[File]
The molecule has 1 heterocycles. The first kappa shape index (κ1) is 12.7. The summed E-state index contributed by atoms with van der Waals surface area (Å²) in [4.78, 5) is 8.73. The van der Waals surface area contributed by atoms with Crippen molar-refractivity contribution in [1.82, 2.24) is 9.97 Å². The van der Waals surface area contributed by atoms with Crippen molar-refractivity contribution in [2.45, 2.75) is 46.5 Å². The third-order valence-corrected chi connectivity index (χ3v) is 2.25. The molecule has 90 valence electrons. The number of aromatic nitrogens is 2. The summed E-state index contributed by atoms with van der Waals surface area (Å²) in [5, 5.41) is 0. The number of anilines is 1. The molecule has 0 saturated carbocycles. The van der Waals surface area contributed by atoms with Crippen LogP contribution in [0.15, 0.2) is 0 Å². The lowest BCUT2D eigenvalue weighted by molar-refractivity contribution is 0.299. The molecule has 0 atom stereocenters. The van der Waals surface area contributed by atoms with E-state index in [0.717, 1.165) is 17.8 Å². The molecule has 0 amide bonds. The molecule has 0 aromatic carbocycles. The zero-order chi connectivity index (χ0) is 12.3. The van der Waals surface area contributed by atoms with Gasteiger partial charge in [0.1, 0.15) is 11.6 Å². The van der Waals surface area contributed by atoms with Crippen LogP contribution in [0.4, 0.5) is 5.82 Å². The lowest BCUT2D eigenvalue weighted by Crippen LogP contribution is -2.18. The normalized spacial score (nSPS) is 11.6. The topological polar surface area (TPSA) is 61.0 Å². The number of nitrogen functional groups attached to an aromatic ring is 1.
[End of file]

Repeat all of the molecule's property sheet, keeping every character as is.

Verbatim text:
The molecule has 1 heterocycles. The first kappa shape index (κ1) is 12.7. The summed E-state index contributed by atoms with van der Waals surface area (Å²) in [4.78, 5) is 8.73. The van der Waals surface area contributed by atoms with Crippen molar-refractivity contribution in [1.82, 2.24) is 9.97 Å². The van der Waals surface area contributed by atoms with Crippen molar-refractivity contribution in [2.45, 2.75) is 46.5 Å². The third-order valence-corrected chi connectivity index (χ3v) is 2.25. The molecule has 90 valence electrons. The number of aromatic nitrogens is 2. The summed E-state index contributed by atoms with van der Waals surface area (Å²) in [5, 5.41) is 0. The number of anilines is 1. The molecule has 0 saturated carbocycles. The van der Waals surface area contributed by atoms with Crippen LogP contribution in [0.15, 0.2) is 0 Å². The lowest BCUT2D eigenvalue weighted by molar-refractivity contribution is 0.299. The molecule has 0 atom stereocenters. The van der Waals surface area contributed by atoms with E-state index in [0.717, 1.165) is 17.8 Å². The molecule has 0 amide bonds. The molecule has 0 aromatic carbocycles. The zero-order chi connectivity index (χ0) is 12.3. The van der Waals surface area contributed by atoms with Gasteiger partial charge in [0.1, 0.15) is 11.6 Å². The van der Waals surface area contributed by atoms with Crippen LogP contribution in [0.4, 0.5) is 5.82 Å². The lowest BCUT2D eigenvalue weighted by Crippen LogP contribution is -2.18. The normalized spacial score (nSPS) is 11.6. The topological polar surface area (TPSA) is 61.0 Å². The number of nitrogen functional groups attached to an aromatic ring is 1.